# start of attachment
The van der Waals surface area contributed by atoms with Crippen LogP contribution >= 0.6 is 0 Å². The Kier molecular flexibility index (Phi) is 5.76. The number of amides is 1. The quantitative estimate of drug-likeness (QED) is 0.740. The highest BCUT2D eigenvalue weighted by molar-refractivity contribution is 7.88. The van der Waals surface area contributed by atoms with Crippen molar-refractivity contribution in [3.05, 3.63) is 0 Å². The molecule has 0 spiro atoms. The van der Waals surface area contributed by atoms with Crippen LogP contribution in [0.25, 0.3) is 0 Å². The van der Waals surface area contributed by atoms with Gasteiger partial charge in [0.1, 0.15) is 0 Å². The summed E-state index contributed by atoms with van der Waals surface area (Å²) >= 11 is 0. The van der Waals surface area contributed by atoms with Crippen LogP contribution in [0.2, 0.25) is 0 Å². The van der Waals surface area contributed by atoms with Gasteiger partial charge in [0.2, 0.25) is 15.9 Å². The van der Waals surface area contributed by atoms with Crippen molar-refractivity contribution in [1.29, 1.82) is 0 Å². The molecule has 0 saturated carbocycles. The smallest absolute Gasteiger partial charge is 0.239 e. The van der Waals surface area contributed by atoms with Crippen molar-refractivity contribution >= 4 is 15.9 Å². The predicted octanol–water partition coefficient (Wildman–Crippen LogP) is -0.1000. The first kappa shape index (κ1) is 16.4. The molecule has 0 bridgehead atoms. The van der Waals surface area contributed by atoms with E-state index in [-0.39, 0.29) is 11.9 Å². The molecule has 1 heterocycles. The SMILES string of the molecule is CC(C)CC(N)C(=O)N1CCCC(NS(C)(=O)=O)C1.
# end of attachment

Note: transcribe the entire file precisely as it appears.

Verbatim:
The van der Waals surface area contributed by atoms with Crippen LogP contribution >= 0.6 is 0 Å². The Kier molecular flexibility index (Phi) is 5.76. The number of amides is 1. The quantitative estimate of drug-likeness (QED) is 0.740. The highest BCUT2D eigenvalue weighted by molar-refractivity contribution is 7.88. The van der Waals surface area contributed by atoms with Crippen molar-refractivity contribution in [3.05, 3.63) is 0 Å². The molecule has 0 spiro atoms. The van der Waals surface area contributed by atoms with Crippen LogP contribution in [0.25, 0.3) is 0 Å². The van der Waals surface area contributed by atoms with Gasteiger partial charge in [0.1, 0.15) is 0 Å². The summed E-state index contributed by atoms with van der Waals surface area (Å²) >= 11 is 0. The van der Waals surface area contributed by atoms with Crippen LogP contribution in [0.2, 0.25) is 0 Å². The van der Waals surface area contributed by atoms with Gasteiger partial charge in [0.2, 0.25) is 15.9 Å². The van der Waals surface area contributed by atoms with Crippen molar-refractivity contribution in [1.29, 1.82) is 0 Å². The molecule has 0 saturated carbocycles. The smallest absolute Gasteiger partial charge is 0.239 e. The van der Waals surface area contributed by atoms with Crippen molar-refractivity contribution >= 4 is 15.9 Å². The predicted octanol–water partition coefficient (Wildman–Crippen LogP) is -0.1000. The first kappa shape index (κ1) is 16.4. The molecule has 0 bridgehead atoms. The van der Waals surface area contributed by atoms with E-state index in [-0.39, 0.29) is 11.9 Å². The molecule has 1 heterocycles. The SMILES string of the molecule is CC(C)CC(N)C(=O)N1CCCC(NS(C)(=O)=O)C1.